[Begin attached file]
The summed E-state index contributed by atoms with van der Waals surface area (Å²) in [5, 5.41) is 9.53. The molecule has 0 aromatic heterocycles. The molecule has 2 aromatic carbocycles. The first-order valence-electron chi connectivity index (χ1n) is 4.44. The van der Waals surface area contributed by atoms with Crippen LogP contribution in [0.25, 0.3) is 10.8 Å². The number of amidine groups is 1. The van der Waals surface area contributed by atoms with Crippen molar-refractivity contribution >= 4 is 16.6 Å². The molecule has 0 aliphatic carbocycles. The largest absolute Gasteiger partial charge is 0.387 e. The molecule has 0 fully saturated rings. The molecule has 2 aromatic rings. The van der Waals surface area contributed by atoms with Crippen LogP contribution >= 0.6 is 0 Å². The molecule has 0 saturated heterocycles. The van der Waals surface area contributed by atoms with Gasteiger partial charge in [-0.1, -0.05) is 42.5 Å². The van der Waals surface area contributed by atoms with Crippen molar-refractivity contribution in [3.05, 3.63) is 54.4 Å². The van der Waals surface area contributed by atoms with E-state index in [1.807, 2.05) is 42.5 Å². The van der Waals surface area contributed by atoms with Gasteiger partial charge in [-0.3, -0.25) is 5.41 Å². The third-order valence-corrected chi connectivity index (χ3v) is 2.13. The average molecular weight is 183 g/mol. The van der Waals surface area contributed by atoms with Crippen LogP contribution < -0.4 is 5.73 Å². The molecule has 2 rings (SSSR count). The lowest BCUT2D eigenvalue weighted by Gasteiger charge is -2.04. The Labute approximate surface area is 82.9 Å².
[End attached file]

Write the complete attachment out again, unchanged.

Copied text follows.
The summed E-state index contributed by atoms with van der Waals surface area (Å²) in [5, 5.41) is 9.53. The molecule has 0 aromatic heterocycles. The molecule has 2 aromatic carbocycles. The first-order valence-electron chi connectivity index (χ1n) is 4.44. The van der Waals surface area contributed by atoms with Crippen LogP contribution in [0.25, 0.3) is 10.8 Å². The number of amidine groups is 1. The van der Waals surface area contributed by atoms with Crippen molar-refractivity contribution >= 4 is 16.6 Å². The molecule has 0 aliphatic carbocycles. The largest absolute Gasteiger partial charge is 0.387 e. The molecule has 0 fully saturated rings. The molecule has 2 aromatic rings. The van der Waals surface area contributed by atoms with Crippen LogP contribution >= 0.6 is 0 Å². The molecule has 0 saturated heterocycles. The van der Waals surface area contributed by atoms with Gasteiger partial charge in [-0.1, -0.05) is 42.5 Å². The van der Waals surface area contributed by atoms with Crippen molar-refractivity contribution in [3.05, 3.63) is 54.4 Å². The van der Waals surface area contributed by atoms with E-state index in [1.807, 2.05) is 42.5 Å². The van der Waals surface area contributed by atoms with Gasteiger partial charge in [-0.3, -0.25) is 5.41 Å². The third-order valence-corrected chi connectivity index (χ3v) is 2.13. The average molecular weight is 183 g/mol. The van der Waals surface area contributed by atoms with Crippen LogP contribution < -0.4 is 5.73 Å². The molecule has 2 rings (SSSR count). The lowest BCUT2D eigenvalue weighted by Gasteiger charge is -2.04. The Labute approximate surface area is 82.9 Å².